As many of you probably don’t know, I helped create CitySearch.com’s early editorial look, and wrote their movie reviews for four years. I’ll refrain from telling most of the good stories here in this public spot, but one horrendous drawback of a company like that is that they tend to erase entire swaths of data for no clear reason. In other words, every single review I ever wrote was banished from this earth forever.
Except that my brother Steve is a forward-thinking genius, and saved them all in PDF format before they were erased. Then he converted them to HTML, and they will be available here until the Sun turns into a Red Dwarf star and swallows our planet whole.
The writing in those reviews varies from excellent to “annoyingly dashed-off and snarky,” and you can tell whether or not I cared, which is a huge no-no in the work of any critic. But it was 1999, and we thought we were changing the world via the internet, and a certain amount of devil-may-care crept into everything. I still stand by most of it.
I used to ask myself one question about a movie: does it accomplish what it sets out to do? I mention this because I have seen three really good movies in a row, and back when I was writing for CitySearch, that would have been cause for a keg party with little powdered donuts.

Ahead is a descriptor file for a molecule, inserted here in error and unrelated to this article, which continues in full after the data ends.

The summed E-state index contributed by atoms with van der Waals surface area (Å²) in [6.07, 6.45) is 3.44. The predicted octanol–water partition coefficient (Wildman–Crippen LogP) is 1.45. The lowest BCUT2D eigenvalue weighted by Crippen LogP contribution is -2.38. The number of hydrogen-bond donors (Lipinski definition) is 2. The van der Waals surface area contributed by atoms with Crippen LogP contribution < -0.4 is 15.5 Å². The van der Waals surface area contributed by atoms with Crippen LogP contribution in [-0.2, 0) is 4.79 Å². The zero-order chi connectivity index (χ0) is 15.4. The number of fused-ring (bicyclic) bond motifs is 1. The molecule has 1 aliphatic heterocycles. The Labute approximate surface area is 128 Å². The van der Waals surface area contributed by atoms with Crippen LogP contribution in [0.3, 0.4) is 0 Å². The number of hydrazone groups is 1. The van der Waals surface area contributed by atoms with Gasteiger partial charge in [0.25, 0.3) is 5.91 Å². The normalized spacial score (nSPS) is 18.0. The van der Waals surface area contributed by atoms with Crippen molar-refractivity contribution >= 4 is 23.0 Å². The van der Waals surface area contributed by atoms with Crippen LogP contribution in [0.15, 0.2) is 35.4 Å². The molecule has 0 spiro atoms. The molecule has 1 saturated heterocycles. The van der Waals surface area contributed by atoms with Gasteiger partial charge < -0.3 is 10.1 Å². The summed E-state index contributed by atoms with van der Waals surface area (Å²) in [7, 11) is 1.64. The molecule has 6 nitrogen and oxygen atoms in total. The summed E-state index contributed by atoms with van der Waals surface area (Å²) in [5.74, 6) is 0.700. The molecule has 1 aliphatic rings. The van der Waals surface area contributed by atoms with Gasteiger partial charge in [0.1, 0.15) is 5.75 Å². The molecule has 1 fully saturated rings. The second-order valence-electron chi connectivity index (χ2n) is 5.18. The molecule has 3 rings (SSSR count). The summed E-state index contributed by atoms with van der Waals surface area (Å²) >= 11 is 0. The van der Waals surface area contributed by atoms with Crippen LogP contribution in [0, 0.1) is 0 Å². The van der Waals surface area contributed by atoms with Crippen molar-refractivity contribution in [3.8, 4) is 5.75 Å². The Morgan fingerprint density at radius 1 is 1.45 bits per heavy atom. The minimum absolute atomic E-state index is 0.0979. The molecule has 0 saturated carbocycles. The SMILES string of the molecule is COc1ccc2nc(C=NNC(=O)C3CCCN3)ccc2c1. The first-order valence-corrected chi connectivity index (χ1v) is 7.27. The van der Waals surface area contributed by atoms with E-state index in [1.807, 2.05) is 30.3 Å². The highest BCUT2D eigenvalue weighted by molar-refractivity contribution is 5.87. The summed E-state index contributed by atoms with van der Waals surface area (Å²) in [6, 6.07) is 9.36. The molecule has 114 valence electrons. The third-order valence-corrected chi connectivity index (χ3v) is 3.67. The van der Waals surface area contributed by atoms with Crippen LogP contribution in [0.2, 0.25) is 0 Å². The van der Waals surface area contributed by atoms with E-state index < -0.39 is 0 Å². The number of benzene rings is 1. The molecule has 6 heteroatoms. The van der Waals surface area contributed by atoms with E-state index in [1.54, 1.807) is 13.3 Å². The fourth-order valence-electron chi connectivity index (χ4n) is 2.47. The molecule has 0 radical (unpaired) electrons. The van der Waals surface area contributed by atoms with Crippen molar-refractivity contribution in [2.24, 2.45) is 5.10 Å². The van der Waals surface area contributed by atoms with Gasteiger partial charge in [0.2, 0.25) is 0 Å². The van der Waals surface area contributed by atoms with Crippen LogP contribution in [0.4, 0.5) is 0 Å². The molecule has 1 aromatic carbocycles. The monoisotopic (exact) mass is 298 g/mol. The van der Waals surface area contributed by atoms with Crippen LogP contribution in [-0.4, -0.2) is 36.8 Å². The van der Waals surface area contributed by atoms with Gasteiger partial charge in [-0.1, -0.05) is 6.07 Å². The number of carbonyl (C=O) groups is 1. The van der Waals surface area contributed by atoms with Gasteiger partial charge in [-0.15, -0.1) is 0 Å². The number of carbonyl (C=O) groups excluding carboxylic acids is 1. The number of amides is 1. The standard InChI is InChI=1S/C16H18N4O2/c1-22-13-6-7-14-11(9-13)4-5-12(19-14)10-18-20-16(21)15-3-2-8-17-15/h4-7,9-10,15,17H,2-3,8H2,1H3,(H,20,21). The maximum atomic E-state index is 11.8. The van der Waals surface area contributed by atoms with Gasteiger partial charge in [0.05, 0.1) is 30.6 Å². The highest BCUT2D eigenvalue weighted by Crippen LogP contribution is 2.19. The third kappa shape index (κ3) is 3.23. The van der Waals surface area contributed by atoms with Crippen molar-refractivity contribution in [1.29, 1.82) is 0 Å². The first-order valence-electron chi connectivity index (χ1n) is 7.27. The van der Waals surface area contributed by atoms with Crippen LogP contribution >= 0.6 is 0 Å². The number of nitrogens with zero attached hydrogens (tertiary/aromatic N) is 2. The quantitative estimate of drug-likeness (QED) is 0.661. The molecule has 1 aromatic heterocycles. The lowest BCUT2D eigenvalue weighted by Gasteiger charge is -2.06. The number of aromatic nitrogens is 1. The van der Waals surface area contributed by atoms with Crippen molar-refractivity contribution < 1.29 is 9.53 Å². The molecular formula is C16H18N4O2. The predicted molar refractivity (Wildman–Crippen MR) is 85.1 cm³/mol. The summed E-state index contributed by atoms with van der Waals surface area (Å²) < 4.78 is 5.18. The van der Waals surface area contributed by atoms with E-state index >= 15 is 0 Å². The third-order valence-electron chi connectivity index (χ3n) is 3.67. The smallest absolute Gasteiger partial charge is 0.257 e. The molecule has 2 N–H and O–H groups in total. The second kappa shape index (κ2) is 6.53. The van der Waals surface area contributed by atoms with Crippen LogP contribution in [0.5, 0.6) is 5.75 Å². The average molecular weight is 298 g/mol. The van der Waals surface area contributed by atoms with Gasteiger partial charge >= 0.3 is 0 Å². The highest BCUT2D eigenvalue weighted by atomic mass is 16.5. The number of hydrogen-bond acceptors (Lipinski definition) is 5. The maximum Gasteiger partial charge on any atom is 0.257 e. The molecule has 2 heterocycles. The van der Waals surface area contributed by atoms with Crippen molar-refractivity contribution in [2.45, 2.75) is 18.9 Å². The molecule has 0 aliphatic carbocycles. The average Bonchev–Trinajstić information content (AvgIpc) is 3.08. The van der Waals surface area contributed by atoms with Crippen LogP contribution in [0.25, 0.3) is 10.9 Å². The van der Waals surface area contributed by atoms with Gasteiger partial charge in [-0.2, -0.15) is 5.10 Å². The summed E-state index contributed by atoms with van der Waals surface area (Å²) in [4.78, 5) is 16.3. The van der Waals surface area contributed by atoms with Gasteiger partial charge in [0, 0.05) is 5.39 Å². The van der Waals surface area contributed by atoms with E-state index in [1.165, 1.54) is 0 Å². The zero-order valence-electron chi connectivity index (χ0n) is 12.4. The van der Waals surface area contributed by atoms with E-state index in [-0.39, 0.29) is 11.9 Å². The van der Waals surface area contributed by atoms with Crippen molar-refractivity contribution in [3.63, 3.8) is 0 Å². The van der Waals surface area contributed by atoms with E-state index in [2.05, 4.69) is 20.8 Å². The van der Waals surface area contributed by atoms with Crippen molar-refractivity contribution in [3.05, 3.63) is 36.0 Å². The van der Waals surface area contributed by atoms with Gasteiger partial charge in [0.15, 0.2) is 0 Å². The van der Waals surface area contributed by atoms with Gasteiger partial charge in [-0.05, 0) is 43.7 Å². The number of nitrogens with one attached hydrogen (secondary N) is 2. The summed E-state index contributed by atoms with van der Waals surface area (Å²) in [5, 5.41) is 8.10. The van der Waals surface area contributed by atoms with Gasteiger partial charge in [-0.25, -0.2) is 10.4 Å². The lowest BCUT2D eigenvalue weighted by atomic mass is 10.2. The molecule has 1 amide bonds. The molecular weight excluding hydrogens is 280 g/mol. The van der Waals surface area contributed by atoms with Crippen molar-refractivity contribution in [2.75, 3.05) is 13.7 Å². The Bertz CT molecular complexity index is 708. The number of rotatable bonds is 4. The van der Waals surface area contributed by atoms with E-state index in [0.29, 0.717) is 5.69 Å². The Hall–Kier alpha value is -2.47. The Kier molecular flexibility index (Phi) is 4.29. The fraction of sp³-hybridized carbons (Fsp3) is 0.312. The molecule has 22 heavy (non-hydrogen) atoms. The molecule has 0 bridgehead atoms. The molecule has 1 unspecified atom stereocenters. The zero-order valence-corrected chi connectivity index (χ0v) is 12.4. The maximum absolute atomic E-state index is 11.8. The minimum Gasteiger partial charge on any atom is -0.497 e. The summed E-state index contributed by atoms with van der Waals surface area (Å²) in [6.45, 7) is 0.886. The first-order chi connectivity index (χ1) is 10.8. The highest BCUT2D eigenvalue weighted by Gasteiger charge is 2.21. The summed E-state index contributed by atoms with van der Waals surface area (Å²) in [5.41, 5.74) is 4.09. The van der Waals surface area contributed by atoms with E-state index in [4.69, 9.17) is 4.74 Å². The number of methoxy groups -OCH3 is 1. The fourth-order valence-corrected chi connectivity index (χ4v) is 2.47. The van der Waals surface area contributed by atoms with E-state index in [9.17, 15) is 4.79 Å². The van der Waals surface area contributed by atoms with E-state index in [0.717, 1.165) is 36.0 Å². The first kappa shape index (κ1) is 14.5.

Master and Commander – It’s funny, a bit cheeky, and obviously made by someone smart (Peter Weir, who brought you “Witness” 20 years ago). The trip around the cape is better than anything in “The Perfect Storm,” even better than the monster wave that ultimately kills them all. I enjoyed Paul Bettany as usual, his pre-Darwinian character bringing an old-school sense of wonder to the Galapagos Islands, and the battle scenes are pretty fucking terrific. It’s a movie that wanted to be a smart action film, and succeeds. Dana told Lindsay I said it was an “astonishingly good film” and I corrected her by saying “no, it’s just astonishing that a film like this could be good.” Which might be even better.
Runaway Jury – Old-fashioned potboiler crap served up etoufee-style in the heart of New Orleans, and I loved every minute of it. It’s even got Gene Hackman in full evil dander, with Dustin Hoffman finally playing someone I can stand. There’s a great little bit with these two guys in a bathroom, unnecessary to the plot, but obviously written just to see them together